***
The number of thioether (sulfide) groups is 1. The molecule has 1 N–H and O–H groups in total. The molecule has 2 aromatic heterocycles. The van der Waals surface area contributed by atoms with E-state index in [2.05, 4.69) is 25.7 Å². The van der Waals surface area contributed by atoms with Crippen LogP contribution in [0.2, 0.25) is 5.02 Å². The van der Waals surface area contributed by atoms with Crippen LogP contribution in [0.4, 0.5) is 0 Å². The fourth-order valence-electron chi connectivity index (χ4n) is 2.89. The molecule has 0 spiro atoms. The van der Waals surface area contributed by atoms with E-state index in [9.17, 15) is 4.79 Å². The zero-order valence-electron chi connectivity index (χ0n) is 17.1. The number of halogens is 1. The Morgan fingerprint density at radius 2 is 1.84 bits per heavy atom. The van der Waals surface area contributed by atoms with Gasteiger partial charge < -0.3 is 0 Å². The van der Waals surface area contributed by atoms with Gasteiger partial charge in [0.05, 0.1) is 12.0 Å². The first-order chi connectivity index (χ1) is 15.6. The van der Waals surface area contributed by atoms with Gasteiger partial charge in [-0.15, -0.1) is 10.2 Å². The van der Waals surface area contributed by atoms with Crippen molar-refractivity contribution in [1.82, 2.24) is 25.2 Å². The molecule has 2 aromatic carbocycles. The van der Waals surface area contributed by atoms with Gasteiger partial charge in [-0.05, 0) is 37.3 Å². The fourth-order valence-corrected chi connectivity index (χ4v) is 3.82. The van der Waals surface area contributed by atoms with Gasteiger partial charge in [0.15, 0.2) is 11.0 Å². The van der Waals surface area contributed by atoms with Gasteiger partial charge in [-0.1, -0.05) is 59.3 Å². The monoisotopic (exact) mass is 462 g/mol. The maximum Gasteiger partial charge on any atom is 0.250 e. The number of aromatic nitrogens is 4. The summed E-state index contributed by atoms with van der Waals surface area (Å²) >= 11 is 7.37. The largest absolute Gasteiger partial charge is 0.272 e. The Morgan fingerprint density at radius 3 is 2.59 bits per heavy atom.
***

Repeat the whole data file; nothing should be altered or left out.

The number of thioether (sulfide) groups is 1. The molecule has 1 N–H and O–H groups in total. The molecule has 2 aromatic heterocycles. The van der Waals surface area contributed by atoms with E-state index in [2.05, 4.69) is 25.7 Å². The van der Waals surface area contributed by atoms with Crippen LogP contribution in [0.2, 0.25) is 5.02 Å². The van der Waals surface area contributed by atoms with Crippen LogP contribution in [0.4, 0.5) is 0 Å². The fourth-order valence-electron chi connectivity index (χ4n) is 2.89. The molecule has 0 spiro atoms. The van der Waals surface area contributed by atoms with E-state index in [9.17, 15) is 4.79 Å². The zero-order valence-electron chi connectivity index (χ0n) is 17.1. The number of halogens is 1. The Morgan fingerprint density at radius 2 is 1.84 bits per heavy atom. The van der Waals surface area contributed by atoms with Gasteiger partial charge < -0.3 is 0 Å². The van der Waals surface area contributed by atoms with Gasteiger partial charge in [0.05, 0.1) is 12.0 Å². The first-order chi connectivity index (χ1) is 15.6. The van der Waals surface area contributed by atoms with Gasteiger partial charge in [-0.15, -0.1) is 10.2 Å². The van der Waals surface area contributed by atoms with Crippen molar-refractivity contribution in [1.82, 2.24) is 25.2 Å². The molecule has 2 aromatic carbocycles. The van der Waals surface area contributed by atoms with Gasteiger partial charge in [-0.05, 0) is 37.3 Å². The fourth-order valence-corrected chi connectivity index (χ4v) is 3.82. The van der Waals surface area contributed by atoms with Gasteiger partial charge in [0.15, 0.2) is 11.0 Å². The van der Waals surface area contributed by atoms with Gasteiger partial charge in [-0.1, -0.05) is 59.3 Å². The monoisotopic (exact) mass is 462 g/mol. The maximum Gasteiger partial charge on any atom is 0.250 e. The number of aromatic nitrogens is 4. The summed E-state index contributed by atoms with van der Waals surface area (Å²) >= 11 is 7.37. The largest absolute Gasteiger partial charge is 0.272 e. The Morgan fingerprint density at radius 3 is 2.59 bits per heavy atom.